First, I was too hot. Then, I was too cold. Then, I was just pure miserable.
After I left the bath, I reunited with Sayid who asked me to dinner, handing me a small piece of paper with “S” his number scribbled on beneath. I told him I would call him once I rested for a bit.
We had spent the entire day together as he took me around the thousands of winding roads in Fes, to the tannery, up to a hill that provided a spectacular view of the brown-colored city below and more.
I wasn’t going to decline dinner, but I knew I needed to have some “me” time for a bit.
But, I never made that call.
After I had rinsed my hair out, I realized I was feeling really wiped out. Like, exhausted.
I crawled into my little bed in my little room and then hell broke lose.
Suddenly, I had a fever. My lower back hurt. I couldn’t sleep. I couldn’t talk. I couldn’t eat. I couldn’t move.
I was sick.
The warnings ran through my mind: Don’t eat the fruit. Don’t eat the vegetables. Don’t drink the water.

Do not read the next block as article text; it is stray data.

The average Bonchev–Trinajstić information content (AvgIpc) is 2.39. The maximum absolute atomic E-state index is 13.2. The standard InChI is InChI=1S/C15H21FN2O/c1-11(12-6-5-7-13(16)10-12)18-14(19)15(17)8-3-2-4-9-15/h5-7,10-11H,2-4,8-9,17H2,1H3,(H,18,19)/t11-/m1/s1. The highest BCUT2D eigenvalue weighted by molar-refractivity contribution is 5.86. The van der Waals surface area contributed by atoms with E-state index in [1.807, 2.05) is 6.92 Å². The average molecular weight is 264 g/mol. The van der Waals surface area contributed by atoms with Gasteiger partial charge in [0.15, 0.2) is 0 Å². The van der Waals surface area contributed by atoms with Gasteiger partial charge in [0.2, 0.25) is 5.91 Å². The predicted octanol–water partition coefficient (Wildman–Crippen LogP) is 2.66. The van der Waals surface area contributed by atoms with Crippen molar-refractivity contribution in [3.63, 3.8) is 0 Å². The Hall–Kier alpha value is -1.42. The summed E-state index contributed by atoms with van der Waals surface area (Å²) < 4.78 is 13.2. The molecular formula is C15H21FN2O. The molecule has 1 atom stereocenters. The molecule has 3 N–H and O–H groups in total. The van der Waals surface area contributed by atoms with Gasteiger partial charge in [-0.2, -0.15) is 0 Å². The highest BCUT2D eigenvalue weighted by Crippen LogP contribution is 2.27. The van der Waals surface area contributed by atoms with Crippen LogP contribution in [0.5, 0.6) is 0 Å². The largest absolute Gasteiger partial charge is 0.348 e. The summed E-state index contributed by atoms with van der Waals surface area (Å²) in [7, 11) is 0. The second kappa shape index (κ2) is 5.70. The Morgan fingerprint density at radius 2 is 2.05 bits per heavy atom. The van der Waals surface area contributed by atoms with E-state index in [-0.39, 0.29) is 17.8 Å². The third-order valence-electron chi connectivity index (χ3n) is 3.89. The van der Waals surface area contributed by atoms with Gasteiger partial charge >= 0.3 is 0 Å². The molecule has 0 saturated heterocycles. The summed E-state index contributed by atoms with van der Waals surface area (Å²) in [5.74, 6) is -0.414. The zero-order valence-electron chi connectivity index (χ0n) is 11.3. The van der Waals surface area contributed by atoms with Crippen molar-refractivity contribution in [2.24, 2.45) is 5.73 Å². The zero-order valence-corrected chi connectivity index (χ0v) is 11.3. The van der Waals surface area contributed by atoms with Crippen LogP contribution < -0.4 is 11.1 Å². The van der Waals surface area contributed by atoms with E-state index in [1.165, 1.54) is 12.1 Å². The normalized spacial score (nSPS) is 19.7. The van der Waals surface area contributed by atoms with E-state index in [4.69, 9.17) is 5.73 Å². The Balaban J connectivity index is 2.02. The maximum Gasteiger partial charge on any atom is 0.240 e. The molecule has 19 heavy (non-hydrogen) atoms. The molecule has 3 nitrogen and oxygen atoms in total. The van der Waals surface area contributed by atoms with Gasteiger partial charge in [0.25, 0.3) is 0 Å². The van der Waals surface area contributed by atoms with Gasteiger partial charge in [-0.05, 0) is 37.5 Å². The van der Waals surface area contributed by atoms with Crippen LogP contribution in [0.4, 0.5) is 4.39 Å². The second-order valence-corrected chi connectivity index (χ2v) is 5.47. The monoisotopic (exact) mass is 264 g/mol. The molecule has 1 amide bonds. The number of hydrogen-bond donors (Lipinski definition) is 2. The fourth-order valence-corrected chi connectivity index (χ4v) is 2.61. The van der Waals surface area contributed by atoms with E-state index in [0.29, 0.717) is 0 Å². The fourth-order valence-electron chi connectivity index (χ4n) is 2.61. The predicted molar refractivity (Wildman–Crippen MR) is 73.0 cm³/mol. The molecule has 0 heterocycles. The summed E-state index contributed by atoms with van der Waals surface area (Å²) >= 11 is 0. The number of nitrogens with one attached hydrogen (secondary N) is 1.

The tastes of the mint tea, the pancakes, the salad dressing, sat stale in my mouth.
No more Moroccan food.
I was sure it was something I ate since I had conveniently discarded those warnings as I enjoyed crispy salads and sweet watermelon.
Alternating between hot and cold, I tossed and turned, semi-delusional for 12 hours. In my mind, I had called Sayid and asked him to go to the Berber pharmacy to get me medicine to cure whatever it was that had taken over my body.
Of course, that didn’t happen in real life.
Instead, I powered through being sick.
The next day, I left Fes and headed to Casablanca, still sick. Still miserable. But, at least my fever had broken.
I boarded the train and slept nearly the entire way there.
When I finally arrived in Casa, I scouted out the closest Pizza Hut.
Hello there, Appetite. Nice to have you back.
After downing some greasy, saucy deliciousness, I returned to the hostel, showered and popped two Tylenol PM and passed out at 7 p.m.
I had intended to tour the city. My grandfather had been there during the war and had told me about it, and it was important for me to visit the city since he had been there decades earlier.
I didn’t get to see the city, other than walking like a zombie through the medina and out of it’s walls into town for food.
But, I tried.
Finally, two days after the initial sick, I felt better as I boarded my next bus to Marrakesh.